Wenrick, a veteran of the music industry — he was an executive at Columbia Records and Epic Records and ran several talent management firms — understands that letting a robot pick new talent is exceptionally inhuman in a human-driven enterprise. This is why he also invites another top four members, as voted by other users, to the showcase.

“This is for users who don’t have a hit song, but have a large following and show potential,” he said.

And from the website on how DHS works:

To analyze music, the system breaks down the sound frequencies of a song into 78 variables such as tone, pitch, tempo, etc. If a song has very similar patterns to a song that was at the top of the billboard for a long period of time, the DHS score will be high. On the other hand, if the song has a moderately similar pattern to a song that was low on the billboard charts for a short period of time, the DHS score will be lower. By comparing a song to the database that holds the recent trends in music, we can evaluate how appealing the mathematical patterns of the sound frequencies are to the human ear, thereby evaluating a song’s hit potential.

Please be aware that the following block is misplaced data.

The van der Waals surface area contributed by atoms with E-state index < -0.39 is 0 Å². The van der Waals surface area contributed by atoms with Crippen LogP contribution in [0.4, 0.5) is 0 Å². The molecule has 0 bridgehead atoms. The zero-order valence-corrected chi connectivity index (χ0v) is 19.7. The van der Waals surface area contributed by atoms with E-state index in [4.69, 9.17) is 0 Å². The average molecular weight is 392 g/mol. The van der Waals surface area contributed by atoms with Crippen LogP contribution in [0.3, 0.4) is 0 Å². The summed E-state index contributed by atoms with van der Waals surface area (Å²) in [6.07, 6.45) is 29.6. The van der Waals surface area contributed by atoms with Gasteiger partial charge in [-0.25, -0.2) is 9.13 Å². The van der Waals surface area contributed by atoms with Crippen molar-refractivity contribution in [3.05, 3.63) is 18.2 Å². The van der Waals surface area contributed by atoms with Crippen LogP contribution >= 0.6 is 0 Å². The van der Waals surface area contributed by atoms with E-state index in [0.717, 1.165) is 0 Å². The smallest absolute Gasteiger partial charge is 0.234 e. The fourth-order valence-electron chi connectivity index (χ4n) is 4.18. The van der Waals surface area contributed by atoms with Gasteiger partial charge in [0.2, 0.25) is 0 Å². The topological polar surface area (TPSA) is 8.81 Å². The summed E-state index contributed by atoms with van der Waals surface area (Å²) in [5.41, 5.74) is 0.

Step by step:

  • Each MP3 song is digitized and parceled into tens of hundreds of short audio files.
  • A set of unique features (78 isolated variables) of the audio contents is extracted from each segment.
  • A full set of identifying features is created for each piece of MP3 content.
  • The complete set is then stored in the database.
  • Each MP3 is ranked according to its peak position in the Billboard compilation using the algorithms and stored in the database for future analysis.